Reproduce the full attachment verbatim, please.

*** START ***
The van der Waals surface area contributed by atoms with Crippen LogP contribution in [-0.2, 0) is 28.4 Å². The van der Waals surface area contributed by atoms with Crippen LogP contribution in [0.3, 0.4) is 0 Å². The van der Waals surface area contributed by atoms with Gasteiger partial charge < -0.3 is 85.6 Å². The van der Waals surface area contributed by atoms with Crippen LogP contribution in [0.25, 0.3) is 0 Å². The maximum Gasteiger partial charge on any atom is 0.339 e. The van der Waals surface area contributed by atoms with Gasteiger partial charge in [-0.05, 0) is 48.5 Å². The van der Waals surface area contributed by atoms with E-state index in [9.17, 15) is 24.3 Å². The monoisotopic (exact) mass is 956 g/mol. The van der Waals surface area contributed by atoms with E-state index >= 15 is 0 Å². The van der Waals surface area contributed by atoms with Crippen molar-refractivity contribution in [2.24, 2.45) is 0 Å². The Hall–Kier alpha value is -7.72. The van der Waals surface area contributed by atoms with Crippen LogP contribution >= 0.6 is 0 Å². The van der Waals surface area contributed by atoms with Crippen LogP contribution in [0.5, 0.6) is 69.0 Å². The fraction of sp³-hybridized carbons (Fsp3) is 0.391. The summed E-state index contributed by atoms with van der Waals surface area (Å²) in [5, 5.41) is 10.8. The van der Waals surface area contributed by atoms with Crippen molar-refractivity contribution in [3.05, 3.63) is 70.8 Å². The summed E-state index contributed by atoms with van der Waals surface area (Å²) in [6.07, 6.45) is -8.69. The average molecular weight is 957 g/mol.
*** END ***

The van der Waals surface area contributed by atoms with Crippen LogP contribution in [-0.2, 0) is 28.4 Å². The van der Waals surface area contributed by atoms with Crippen LogP contribution in [0.3, 0.4) is 0 Å². The van der Waals surface area contributed by atoms with Gasteiger partial charge < -0.3 is 85.6 Å². The van der Waals surface area contributed by atoms with Crippen LogP contribution in [0.25, 0.3) is 0 Å². The maximum Gasteiger partial charge on any atom is 0.339 e. The van der Waals surface area contributed by atoms with Gasteiger partial charge in [-0.05, 0) is 48.5 Å². The van der Waals surface area contributed by atoms with E-state index in [9.17, 15) is 24.3 Å². The monoisotopic (exact) mass is 956 g/mol. The van der Waals surface area contributed by atoms with E-state index >= 15 is 0 Å². The van der Waals surface area contributed by atoms with Crippen molar-refractivity contribution in [2.24, 2.45) is 0 Å². The Hall–Kier alpha value is -7.72. The van der Waals surface area contributed by atoms with Crippen LogP contribution >= 0.6 is 0 Å². The van der Waals surface area contributed by atoms with Crippen LogP contribution in [0.5, 0.6) is 69.0 Å². The fraction of sp³-hybridized carbons (Fsp3) is 0.391. The summed E-state index contributed by atoms with van der Waals surface area (Å²) in [5, 5.41) is 10.8. The van der Waals surface area contributed by atoms with Crippen molar-refractivity contribution in [3.05, 3.63) is 70.8 Å². The summed E-state index contributed by atoms with van der Waals surface area (Å²) in [6.07, 6.45) is -8.69. The average molecular weight is 957 g/mol.